Falls are one of the leading causes of injury-related death among elderly people. So finding the risk factors that endanger them is becoming increasingly important, particularly with the projected increase in the elderly population with the baby boomers.
Research by the Texas A&M Health Science Center School of Public Health, led by Samuel D. Towne Jr., Ph.D., is the first nationwide study of risk factors that lead to falls in residential care facilities, which are different from nursing homes in that the elders who live in them may require less help in everyday living. The statistic that one in three older people falls each year is widely reported, but before Towne's study, it was not known how likely people living in residential care facilities were to fall.
Using data sponsored by the National Center for Health Statistics and the Centers for Disease Control and Prevention (CDC), and statistically analyzing data about residential care facilities, Towne found that the elders most at risk for falls were females in need of assistance with at least one activity of daily living (e.g. dressing, walking) and living in larger facilities.
"The fact that we found approximately 15 percent of people in these facilities suffering an injurious fall is a serious issue, and it is a story that needed to be told," Towne said. "The 15 percent who fell doesn't even account for falls that were not reported, or falls that didn't lead to injury."
Over 700,000 adults live in residential care facilities nationally, meaning that injurious falls may affect over 100,000 people per year in them. Towne's study found that Black or African American adults had the lowest rates of injurious falls compared to all other racial groups, at 5.5 percent. White or Caucasian adults had a rate of about 15.5 percent, and Asian adults a rate of 11 percent.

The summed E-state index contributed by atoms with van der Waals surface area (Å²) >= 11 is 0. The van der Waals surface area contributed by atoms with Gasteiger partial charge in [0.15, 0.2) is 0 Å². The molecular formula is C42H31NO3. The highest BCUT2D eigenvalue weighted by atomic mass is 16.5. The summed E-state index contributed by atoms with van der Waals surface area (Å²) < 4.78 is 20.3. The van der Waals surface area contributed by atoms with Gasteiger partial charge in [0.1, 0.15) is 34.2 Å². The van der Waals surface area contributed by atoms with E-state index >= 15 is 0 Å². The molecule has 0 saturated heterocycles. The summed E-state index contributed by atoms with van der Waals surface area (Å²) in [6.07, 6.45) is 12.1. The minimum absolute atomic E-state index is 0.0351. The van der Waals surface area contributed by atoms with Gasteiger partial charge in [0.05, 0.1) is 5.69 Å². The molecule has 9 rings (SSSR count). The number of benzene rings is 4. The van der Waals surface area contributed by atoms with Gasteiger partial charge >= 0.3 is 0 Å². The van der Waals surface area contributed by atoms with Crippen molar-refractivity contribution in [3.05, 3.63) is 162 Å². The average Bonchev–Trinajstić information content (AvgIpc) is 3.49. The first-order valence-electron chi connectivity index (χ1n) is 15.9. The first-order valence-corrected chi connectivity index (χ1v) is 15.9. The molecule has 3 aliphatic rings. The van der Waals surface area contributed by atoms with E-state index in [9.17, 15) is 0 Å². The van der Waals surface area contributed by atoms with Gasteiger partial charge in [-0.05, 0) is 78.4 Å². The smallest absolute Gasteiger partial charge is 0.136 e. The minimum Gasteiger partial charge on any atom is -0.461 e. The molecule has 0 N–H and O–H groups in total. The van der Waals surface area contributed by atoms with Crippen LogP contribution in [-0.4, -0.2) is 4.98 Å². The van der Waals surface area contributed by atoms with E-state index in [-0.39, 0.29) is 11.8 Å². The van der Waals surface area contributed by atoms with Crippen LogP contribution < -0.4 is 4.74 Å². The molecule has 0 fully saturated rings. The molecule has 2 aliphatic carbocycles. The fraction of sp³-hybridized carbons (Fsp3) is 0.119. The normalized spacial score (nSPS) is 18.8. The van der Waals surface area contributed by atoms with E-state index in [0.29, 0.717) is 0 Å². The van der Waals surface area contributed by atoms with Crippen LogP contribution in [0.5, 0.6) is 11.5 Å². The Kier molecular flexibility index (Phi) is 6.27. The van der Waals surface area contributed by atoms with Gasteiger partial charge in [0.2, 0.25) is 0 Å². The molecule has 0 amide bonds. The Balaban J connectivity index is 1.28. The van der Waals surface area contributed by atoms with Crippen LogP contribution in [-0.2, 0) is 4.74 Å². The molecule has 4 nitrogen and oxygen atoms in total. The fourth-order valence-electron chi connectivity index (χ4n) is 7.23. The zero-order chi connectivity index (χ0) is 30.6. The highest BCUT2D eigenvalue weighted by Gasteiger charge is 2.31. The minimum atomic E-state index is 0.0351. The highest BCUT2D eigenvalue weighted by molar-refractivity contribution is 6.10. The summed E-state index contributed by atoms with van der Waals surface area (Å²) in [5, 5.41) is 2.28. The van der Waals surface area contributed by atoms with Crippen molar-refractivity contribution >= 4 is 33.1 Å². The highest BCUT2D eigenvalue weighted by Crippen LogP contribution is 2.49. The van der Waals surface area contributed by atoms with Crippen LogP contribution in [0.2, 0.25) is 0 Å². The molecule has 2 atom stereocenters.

"It's not something that was surprising nationally," Towne said. "When you start to think of falls or fall-related hospitalizations, it is a common finding that White or Caucasian older adults, in particular women, do suffer a large proportion of falls. More research is needed on that."
Another important risk factor the study found was that the size of the facility was associated with a large variation in fall rates. Small or medium facilities (4 to 25 beds) had falls at 11 percent and large or extra large (26 to over 100 beds) reached almost 16 percent. As of yet, the reasons are not clear.
According to the CDC, residential care facilities include assisted living residences; board and care homes; congregate care; enriched housing programs; homes for the aged; personal care homes; and shared housing establishments that are licensed, registered, listed, certified, or otherwise regulated by a state. The study of residential care facilities has important implications to residents given that residential care facilities fall along the continuum between living in one's own home and living in a nursing home. Residents of residential care facilities may require more assistance with activities of daily living than those living independently, but may require less assistance than those living in nursing homes that offer 24-hour nursing care.
Falls are sometimes assumed to be a part of aging, but Towne stresses that many falls are preventable.
"There are many fall prevention programs out in the community, and many of which focus on environmental aspects such as installing grab bars in bathrooms, ensuring lighting in restrooms, and so forth," Towne said. "Lessons learned from these and other interventions may help inform targeted interventions in residential care facilities, while understanding that different settings may require different approaches. The take home I would hope older adults would get from this study is that falls are not inevitable."
Illustration: Texas A&M Health Science Center.
Texas A&M Health Science Center News Release (04/27/16)
Science Daily (04/28/16)
Abstract (Journal of Aging and Health; 2016.)